1.This is a plaintiff's appeal in a suit for damages on the allegations that the defendant had wrongfully cultivated the plaintiff's share, a joint holding, and that the defendant had further cut certain trees and taken certain fruit from groves belonging to the plaintiff. We will deal first with the question of joint tenancy. The trial Court held that the plaintiffs' joint ownership of the tenancy was res judicata, and decreed the plaintiff's claim, allotting him Rs. 531-10-0 as damages. It is admitted on behalf of both parties that there were two previous suits in 1916 and 1920, in which the question of ownership had been decided in favour of the plaintiff. The lower Appellate Court, however, held that the matter was not res judicata, because the plaintiff's title was based on his acquisition by sale and foreclosure of a certain share in an occupancy holding, and that such a title was void under the provisions of the Tenancy Act. It further held that a wrong decision of a point of law could not be the basis of a plea of res judicata, and in support of this proposition it relied on the decision of the Madras High Court in Mangalathamal v. Narayana swami Aiyar 30 M. 401 : 17 M.L.J. 250, in which it was held that 'It has long been settled by authority in this Court and cannot, we think, now be questioned that the erroneous decision by a competent tribunal of a question of law directly and substantially in issue between the parties to a suit does not prevent a Court from deciding the same question arising between the same parties in a subsequent suit according to law.'
2. We are, however, unable to concur in this expression of opinion. In our view, the words of Section 11 of the Code of Civil Procedure are clear that 'No Court shall try any suit in which the matter directly and substantially in issue has...' There is, in our view, nothing in these words to limit the matter in issue to an issue of fact. On behalf, however, of the respondent a further reason has been urged in support of the plea that the matter was not res judicata. This reason is that while the first suits were within the competency of the Court which tried them, that Court could not have tried the present suit by reason of the fact that the valuation of the suit was in excess of the pecuniary jurisdiction of the Court which tried the earlier suits. The facts as regards the pecuniary jurisdiction of the two Courts are not denied by the appellant. We think, therefore, that the respondent's contention must be accepted that the first Court was not competent to try the present suit. It is not sufficient that the first Court should have been competent to try one or other of the issues. Section 11, when split into its two parts, is clear, firstly, that 'No Court shall try any suit in which the matter directly and substantially in issue has been directly and substantially in issue in a former suit between the same parties, or between the parties under whom they or any of them claim, litigating under the same title, in a Court competent to try such subsequent suit, and has been heard and finally decided by such Court,' and secondly that 'No Court shall try any issue in which the matter directly and substantially in issue has been directly and substantially in issue in a former suit between the same parties or between the parties under whom they or any of them claim, litigating under the same title, in a Court competent to try the suit in which such issue has been subsequently raised, heard and finally decided by such Court.' It is clear, when the section is thus split up, that in both cases the trial Court must have been competent to try the later suit and not merely an issue in the later suit. On behalf of the appellant reliance has been placed on Shahzade Singh v. Mohammad Mehdi Ali Khan 3 Ind. Cas. 954 : 32 A. 8 : 6 A.L.J. 917, as supporting the proposition that the pecuniary jurisdiction of the trial Court has no bearing on the application of the principle of res judicata. We think, however, that this contention is unfounded. In that case it was urged that the fact that the trial Court, a Revenue Court, had only jurisdiction up to Rs. 100 and the suit in the later Civil court was valued at Rs. 250 did not prevent the application of the principle of res judicata; but the ratio decidendi was not that the question of the valuation of the suit was immaterial, but that the Revenue Court deciding the question of title must be deemed to be the Civil Court of lowest jurisdiction which would have been competent to try the suit, if the parties had been referred to a Civil Court. If it were to be deemed such Civil Court, that Civil Court would have had power to try the later suit. The case, therefore, does not support the contention of the appellant. On the other hand we have been referred by the respondent to Sheikh Hassu v. Ram Kumar Singh 16 A. 183 : A.W.N. (1894) 18 : 8 Ind. Dec. (N.S.) 118. We think, therefore, that though the rejection of the plea of res judicata cannot be supported for the reason given by the lower Appellate Court, yet for the other reason which we have stated the question of the plaintiffs title was not res judicata. If the matter then is open to decision in the present suit, there can be no question but that the plaintiff did not, in virtue of the terms of the Tenancy Act, acquire a title in the occupancy holding by his sale and foreclosure. That being so, his claim for a declaration of his share and damages must fail.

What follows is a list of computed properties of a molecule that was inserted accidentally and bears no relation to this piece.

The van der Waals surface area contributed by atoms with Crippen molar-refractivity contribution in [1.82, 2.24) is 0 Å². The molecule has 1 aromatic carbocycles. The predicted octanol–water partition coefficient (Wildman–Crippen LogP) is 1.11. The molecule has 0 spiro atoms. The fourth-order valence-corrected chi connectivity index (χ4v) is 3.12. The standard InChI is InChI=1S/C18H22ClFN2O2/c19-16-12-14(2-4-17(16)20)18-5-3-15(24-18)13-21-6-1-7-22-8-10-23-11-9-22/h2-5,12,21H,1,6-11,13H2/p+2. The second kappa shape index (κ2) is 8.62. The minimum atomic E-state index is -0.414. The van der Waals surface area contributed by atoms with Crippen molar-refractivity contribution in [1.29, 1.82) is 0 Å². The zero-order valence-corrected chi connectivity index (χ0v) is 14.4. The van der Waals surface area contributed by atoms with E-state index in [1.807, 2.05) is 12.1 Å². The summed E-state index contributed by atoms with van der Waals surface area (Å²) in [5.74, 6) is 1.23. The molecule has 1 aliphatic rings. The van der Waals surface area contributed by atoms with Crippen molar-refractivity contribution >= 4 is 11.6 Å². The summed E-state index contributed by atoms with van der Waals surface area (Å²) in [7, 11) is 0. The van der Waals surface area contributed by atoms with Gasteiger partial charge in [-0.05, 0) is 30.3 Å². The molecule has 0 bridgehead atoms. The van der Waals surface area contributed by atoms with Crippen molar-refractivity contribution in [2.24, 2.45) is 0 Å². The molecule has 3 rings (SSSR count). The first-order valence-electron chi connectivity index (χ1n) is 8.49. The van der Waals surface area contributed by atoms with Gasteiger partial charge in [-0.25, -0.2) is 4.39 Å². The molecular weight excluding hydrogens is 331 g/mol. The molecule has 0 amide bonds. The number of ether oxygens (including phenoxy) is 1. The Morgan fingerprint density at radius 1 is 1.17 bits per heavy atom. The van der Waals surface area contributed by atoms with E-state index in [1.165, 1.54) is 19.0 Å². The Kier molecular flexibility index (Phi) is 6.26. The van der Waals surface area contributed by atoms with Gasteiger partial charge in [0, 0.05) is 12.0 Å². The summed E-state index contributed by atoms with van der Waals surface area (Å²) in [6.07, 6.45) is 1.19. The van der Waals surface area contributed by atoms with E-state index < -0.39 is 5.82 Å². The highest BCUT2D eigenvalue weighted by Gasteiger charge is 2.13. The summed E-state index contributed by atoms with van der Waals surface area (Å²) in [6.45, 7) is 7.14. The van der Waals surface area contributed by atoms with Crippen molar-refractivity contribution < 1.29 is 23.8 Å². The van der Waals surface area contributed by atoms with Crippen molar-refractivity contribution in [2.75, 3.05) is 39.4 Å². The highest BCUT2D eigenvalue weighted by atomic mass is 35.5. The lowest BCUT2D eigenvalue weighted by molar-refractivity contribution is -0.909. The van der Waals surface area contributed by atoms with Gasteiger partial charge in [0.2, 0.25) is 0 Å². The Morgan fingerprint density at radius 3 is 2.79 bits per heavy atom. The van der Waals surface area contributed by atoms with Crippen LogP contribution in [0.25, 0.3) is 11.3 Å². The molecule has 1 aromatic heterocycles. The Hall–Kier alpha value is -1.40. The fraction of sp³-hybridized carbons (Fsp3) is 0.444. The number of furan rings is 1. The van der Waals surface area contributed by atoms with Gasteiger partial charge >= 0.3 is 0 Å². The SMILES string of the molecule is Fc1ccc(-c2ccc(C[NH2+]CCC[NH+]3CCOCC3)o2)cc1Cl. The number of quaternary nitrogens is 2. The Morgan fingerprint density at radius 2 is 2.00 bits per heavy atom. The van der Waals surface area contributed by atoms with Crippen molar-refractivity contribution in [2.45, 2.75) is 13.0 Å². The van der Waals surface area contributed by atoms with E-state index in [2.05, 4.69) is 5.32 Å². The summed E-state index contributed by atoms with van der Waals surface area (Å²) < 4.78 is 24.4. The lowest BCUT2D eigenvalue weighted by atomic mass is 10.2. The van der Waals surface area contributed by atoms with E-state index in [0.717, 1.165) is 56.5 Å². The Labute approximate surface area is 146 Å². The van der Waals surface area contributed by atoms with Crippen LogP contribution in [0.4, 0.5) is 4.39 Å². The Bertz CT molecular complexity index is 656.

3. We now turn to consider the plaintiffs claim so far as it concerns the groves and damages for cutting the trees and taking the produce of those groves. The trial Court held that in certain suits between the parties the land in question had been held to be groves. In this case it did not hold that the matter was res judicata, but went on to say that there was no reliable evidence to the contrary. It further held that the prior suits showed that the plaintiff owned all of the groves except two of them, and finally on the evidence held that the defendant was in possession and had taken the produce; and it gave the plaintiff damages in two amounts of Rs. 141-2-9 and Rs. 93-5-4. The lower Appellate Court did not refer in regard to these matters to the prior suits or to the question of res judicata; but in view of our decision above as to the application of the principle of res judicata to the joint tenancy it is clear that the lower Court was right so far in its dealing with these issues. It did, in fact, reject the plaintiff's claim on the ground that there had been a partition in 1917. No attack on the finding in this respect has been made before us in appeal, and it is, therefore, unnecessary for us to further consider this question. The lower Appellate Court after considering the partition and matters bearing thereon, arrived at the conclusion that 'the plaintiff-respondent has totally failed to substantiate his claim.' The result is that the appeal fails in its entirety, and is dismissed with costs.